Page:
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Hollywood's Failure To Embrace Black Storytellers Is Costing The Industry Money, Report Says

(Nathan DeFiesta/Unsplash)
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It’s hard to calculate the exact moral price tag of Hollywood’s propensity to hire so many white men.

But a new report assigns a very specific economic value to its failure to be more inclusive: $10 billion.

Every year.

That’s how much the movie and television business loses "by stifling Black talent throughout the film and TV industry ecosystem — and at every step of the content-development process," according to a study released Thursday by McKinsey and Company.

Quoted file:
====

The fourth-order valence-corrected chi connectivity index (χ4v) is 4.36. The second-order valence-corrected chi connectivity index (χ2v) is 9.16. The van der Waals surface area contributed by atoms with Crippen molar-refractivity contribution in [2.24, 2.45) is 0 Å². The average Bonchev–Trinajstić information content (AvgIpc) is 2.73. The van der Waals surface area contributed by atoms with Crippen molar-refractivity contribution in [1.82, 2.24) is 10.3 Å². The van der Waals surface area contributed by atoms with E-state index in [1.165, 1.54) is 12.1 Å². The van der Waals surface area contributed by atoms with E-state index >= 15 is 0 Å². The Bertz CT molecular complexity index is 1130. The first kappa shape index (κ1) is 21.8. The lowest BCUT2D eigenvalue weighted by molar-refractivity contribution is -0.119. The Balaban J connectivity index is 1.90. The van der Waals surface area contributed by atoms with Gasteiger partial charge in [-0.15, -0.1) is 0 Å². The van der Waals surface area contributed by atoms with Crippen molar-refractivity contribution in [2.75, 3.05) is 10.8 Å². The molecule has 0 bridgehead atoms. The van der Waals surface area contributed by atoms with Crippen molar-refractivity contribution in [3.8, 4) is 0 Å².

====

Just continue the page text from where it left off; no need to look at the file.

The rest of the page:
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The consulting firm concluded that filmed entertainment between the years 2015 and 2019 would have grossed 7% more had had persistent racial inequities been addressed.

The report studied more than 2,000 films and included interviews with dozens of industry leaders. It worked with the BlackLight Collective, a group of Black executives and creators.

Inclusive productions not only can connect with a broader audience — the nation’s population is about 40% non-white — but they also overperform despite being underfunded, the report found.

Part of the problem: who holds the power. McKinsey says just 13% of top executives in television are non-white, while the film percentage drops to only 8%. Until those numbers change, little else will.

Correction: An earlier version of this story gave incorrect percentages for non-white executives in the TV and film industries. This story has also been updated to more accurately reflect the study specifically addressed the lack of opportunity for Black professionals in the entertainment industry.

Monica Bushman contributed to this update.



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